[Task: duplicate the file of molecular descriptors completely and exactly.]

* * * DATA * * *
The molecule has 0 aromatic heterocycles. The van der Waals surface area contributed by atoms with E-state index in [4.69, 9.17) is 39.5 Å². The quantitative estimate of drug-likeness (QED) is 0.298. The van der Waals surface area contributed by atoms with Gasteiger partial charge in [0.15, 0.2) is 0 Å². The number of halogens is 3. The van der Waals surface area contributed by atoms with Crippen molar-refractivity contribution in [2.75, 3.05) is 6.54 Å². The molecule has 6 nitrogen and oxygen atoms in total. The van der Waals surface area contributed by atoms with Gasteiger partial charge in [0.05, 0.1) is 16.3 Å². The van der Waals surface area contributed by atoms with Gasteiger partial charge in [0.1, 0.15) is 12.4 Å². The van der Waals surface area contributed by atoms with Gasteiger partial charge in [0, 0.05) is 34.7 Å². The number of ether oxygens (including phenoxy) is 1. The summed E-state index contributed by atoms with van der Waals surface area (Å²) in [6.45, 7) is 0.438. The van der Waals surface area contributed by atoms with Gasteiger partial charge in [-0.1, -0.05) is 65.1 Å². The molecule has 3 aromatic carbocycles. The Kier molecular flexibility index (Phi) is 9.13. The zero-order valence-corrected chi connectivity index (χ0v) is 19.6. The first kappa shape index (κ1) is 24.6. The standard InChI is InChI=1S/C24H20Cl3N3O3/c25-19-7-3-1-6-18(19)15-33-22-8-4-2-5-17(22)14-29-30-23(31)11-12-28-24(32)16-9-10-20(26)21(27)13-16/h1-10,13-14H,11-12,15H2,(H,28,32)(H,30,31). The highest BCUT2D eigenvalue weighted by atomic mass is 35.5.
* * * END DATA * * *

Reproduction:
The molecule has 0 aromatic heterocycles. The van der Waals surface area contributed by atoms with E-state index in [4.69, 9.17) is 39.5 Å². The quantitative estimate of drug-likeness (QED) is 0.298. The van der Waals surface area contributed by atoms with Gasteiger partial charge in [0.15, 0.2) is 0 Å². The number of halogens is 3. The van der Waals surface area contributed by atoms with Crippen molar-refractivity contribution in [2.75, 3.05) is 6.54 Å². The molecule has 6 nitrogen and oxygen atoms in total. The van der Waals surface area contributed by atoms with Gasteiger partial charge in [0.05, 0.1) is 16.3 Å². The van der Waals surface area contributed by atoms with Gasteiger partial charge in [0.1, 0.15) is 12.4 Å². The van der Waals surface area contributed by atoms with Gasteiger partial charge in [0, 0.05) is 34.7 Å². The number of ether oxygens (including phenoxy) is 1. The summed E-state index contributed by atoms with van der Waals surface area (Å²) in [6.45, 7) is 0.438. The van der Waals surface area contributed by atoms with Gasteiger partial charge in [-0.1, -0.05) is 65.1 Å². The molecule has 3 aromatic carbocycles. The Kier molecular flexibility index (Phi) is 9.13. The zero-order valence-corrected chi connectivity index (χ0v) is 19.6. The first kappa shape index (κ1) is 24.6. The standard InChI is InChI=1S/C24H20Cl3N3O3/c25-19-7-3-1-6-18(19)15-33-22-8-4-2-5-17(22)14-29-30-23(31)11-12-28-24(32)16-9-10-20(26)21(27)13-16/h1-10,13-14H,11-12,15H2,(H,28,32)(H,30,31). The highest BCUT2D eigenvalue weighted by atomic mass is 35.5.